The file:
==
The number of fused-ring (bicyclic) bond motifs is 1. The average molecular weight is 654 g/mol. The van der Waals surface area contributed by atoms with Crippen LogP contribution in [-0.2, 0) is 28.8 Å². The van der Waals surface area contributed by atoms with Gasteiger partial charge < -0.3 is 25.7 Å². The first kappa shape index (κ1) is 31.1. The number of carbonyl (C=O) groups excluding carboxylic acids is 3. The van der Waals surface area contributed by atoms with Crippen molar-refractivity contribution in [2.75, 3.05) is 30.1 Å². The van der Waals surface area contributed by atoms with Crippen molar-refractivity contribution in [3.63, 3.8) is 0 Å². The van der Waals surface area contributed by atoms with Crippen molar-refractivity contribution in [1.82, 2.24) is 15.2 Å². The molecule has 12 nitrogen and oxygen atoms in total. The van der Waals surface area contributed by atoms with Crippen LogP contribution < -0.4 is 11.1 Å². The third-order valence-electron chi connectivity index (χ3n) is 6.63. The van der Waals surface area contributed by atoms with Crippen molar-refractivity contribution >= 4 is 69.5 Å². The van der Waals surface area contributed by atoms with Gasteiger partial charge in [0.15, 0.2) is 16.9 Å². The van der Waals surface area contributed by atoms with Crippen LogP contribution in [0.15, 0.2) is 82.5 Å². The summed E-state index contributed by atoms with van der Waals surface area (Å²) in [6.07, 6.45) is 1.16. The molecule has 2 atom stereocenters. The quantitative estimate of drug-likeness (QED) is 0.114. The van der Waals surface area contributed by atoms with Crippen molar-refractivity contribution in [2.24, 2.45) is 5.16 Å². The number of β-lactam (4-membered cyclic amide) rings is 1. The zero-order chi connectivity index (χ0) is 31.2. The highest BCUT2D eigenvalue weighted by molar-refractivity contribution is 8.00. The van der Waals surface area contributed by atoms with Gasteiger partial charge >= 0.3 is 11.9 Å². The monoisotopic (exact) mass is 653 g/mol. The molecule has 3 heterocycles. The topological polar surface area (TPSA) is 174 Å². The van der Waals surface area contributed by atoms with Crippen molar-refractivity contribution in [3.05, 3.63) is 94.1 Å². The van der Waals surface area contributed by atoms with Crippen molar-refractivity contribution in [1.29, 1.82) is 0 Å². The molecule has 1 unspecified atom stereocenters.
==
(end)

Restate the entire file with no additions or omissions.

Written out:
The number of fused-ring (bicyclic) bond motifs is 1. The average molecular weight is 654 g/mol. The van der Waals surface area contributed by atoms with Crippen LogP contribution in [-0.2, 0) is 28.8 Å². The van der Waals surface area contributed by atoms with Gasteiger partial charge < -0.3 is 25.7 Å². The first kappa shape index (κ1) is 31.1. The number of carbonyl (C=O) groups excluding carboxylic acids is 3. The van der Waals surface area contributed by atoms with Crippen molar-refractivity contribution in [2.75, 3.05) is 30.1 Å². The van der Waals surface area contributed by atoms with Crippen molar-refractivity contribution in [3.63, 3.8) is 0 Å². The van der Waals surface area contributed by atoms with Crippen molar-refractivity contribution in [1.82, 2.24) is 15.2 Å². The molecule has 12 nitrogen and oxygen atoms in total. The van der Waals surface area contributed by atoms with Crippen LogP contribution < -0.4 is 11.1 Å². The third-order valence-electron chi connectivity index (χ3n) is 6.63. The van der Waals surface area contributed by atoms with Crippen molar-refractivity contribution >= 4 is 69.5 Å². The van der Waals surface area contributed by atoms with Gasteiger partial charge in [0.15, 0.2) is 16.9 Å². The van der Waals surface area contributed by atoms with Crippen LogP contribution in [0.15, 0.2) is 82.5 Å². The summed E-state index contributed by atoms with van der Waals surface area (Å²) in [6.07, 6.45) is 1.16. The molecule has 2 atom stereocenters. The quantitative estimate of drug-likeness (QED) is 0.114. The van der Waals surface area contributed by atoms with Crippen molar-refractivity contribution in [2.24, 2.45) is 5.16 Å². The number of β-lactam (4-membered cyclic amide) rings is 1. The zero-order chi connectivity index (χ0) is 31.2. The highest BCUT2D eigenvalue weighted by molar-refractivity contribution is 8.00. The van der Waals surface area contributed by atoms with Gasteiger partial charge >= 0.3 is 11.9 Å². The monoisotopic (exact) mass is 653 g/mol. The molecule has 3 heterocycles. The topological polar surface area (TPSA) is 174 Å². The van der Waals surface area contributed by atoms with Crippen molar-refractivity contribution in [3.05, 3.63) is 94.1 Å². The van der Waals surface area contributed by atoms with Crippen molar-refractivity contribution in [1.29, 1.82) is 0 Å². The molecule has 1 unspecified atom stereocenters.